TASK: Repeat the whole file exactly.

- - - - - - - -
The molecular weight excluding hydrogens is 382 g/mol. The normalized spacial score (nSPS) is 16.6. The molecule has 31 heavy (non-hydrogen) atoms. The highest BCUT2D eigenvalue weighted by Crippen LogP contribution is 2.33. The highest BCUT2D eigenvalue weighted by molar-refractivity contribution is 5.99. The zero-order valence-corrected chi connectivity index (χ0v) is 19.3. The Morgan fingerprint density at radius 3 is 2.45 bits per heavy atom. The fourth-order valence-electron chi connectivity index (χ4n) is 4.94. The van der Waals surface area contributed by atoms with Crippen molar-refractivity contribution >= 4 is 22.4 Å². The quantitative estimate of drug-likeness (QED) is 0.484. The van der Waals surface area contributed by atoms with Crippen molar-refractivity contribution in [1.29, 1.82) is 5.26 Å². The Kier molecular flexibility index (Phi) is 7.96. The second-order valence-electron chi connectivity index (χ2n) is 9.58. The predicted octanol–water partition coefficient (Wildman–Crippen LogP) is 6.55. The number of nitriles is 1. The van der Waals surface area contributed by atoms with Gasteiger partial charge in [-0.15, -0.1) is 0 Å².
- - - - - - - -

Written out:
The molecular weight excluding hydrogens is 382 g/mol. The normalized spacial score (nSPS) is 16.6. The molecule has 31 heavy (non-hydrogen) atoms. The highest BCUT2D eigenvalue weighted by Crippen LogP contribution is 2.33. The highest BCUT2D eigenvalue weighted by molar-refractivity contribution is 5.99. The zero-order valence-corrected chi connectivity index (χ0v) is 19.3. The Morgan fingerprint density at radius 3 is 2.45 bits per heavy atom. The fourth-order valence-electron chi connectivity index (χ4n) is 4.94. The van der Waals surface area contributed by atoms with Crippen molar-refractivity contribution >= 4 is 22.4 Å². The quantitative estimate of drug-likeness (QED) is 0.484. The van der Waals surface area contributed by atoms with Crippen molar-refractivity contribution in [1.29, 1.82) is 5.26 Å². The Kier molecular flexibility index (Phi) is 7.96. The second-order valence-electron chi connectivity index (χ2n) is 9.58. The predicted octanol–water partition coefficient (Wildman–Crippen LogP) is 6.55. The number of nitriles is 1. The van der Waals surface area contributed by atoms with Gasteiger partial charge in [-0.15, -0.1) is 0 Å².